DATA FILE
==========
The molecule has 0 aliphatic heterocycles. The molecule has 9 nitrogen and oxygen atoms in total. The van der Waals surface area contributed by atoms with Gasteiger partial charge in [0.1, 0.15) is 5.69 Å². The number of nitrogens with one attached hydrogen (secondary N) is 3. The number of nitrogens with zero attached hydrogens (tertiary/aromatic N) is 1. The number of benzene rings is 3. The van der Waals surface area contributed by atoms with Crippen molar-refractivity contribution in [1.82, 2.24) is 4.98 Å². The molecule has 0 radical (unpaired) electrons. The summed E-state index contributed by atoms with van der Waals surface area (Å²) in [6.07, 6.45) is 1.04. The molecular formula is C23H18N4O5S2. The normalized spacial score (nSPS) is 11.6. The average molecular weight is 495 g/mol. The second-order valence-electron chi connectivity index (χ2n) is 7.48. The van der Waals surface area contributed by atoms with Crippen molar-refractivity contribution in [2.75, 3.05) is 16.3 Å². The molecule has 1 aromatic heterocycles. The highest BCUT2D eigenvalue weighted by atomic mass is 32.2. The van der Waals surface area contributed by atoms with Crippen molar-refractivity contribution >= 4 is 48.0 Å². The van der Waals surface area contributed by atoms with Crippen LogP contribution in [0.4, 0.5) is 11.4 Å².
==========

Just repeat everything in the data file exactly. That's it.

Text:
The molecule has 0 aliphatic heterocycles. The molecule has 9 nitrogen and oxygen atoms in total. The van der Waals surface area contributed by atoms with Gasteiger partial charge in [0.1, 0.15) is 5.69 Å². The number of nitrogens with one attached hydrogen (secondary N) is 3. The number of nitrogens with zero attached hydrogens (tertiary/aromatic N) is 1. The number of benzene rings is 3. The van der Waals surface area contributed by atoms with Crippen molar-refractivity contribution in [1.82, 2.24) is 4.98 Å². The molecule has 0 radical (unpaired) electrons. The summed E-state index contributed by atoms with van der Waals surface area (Å²) in [6.07, 6.45) is 1.04. The molecular formula is C23H18N4O5S2. The normalized spacial score (nSPS) is 11.6. The average molecular weight is 495 g/mol. The second-order valence-electron chi connectivity index (χ2n) is 7.48. The van der Waals surface area contributed by atoms with Crippen molar-refractivity contribution in [2.75, 3.05) is 16.3 Å². The molecule has 1 aromatic heterocycles. The highest BCUT2D eigenvalue weighted by atomic mass is 32.2. The van der Waals surface area contributed by atoms with Crippen molar-refractivity contribution >= 4 is 48.0 Å². The van der Waals surface area contributed by atoms with Crippen LogP contribution in [0.4, 0.5) is 11.4 Å².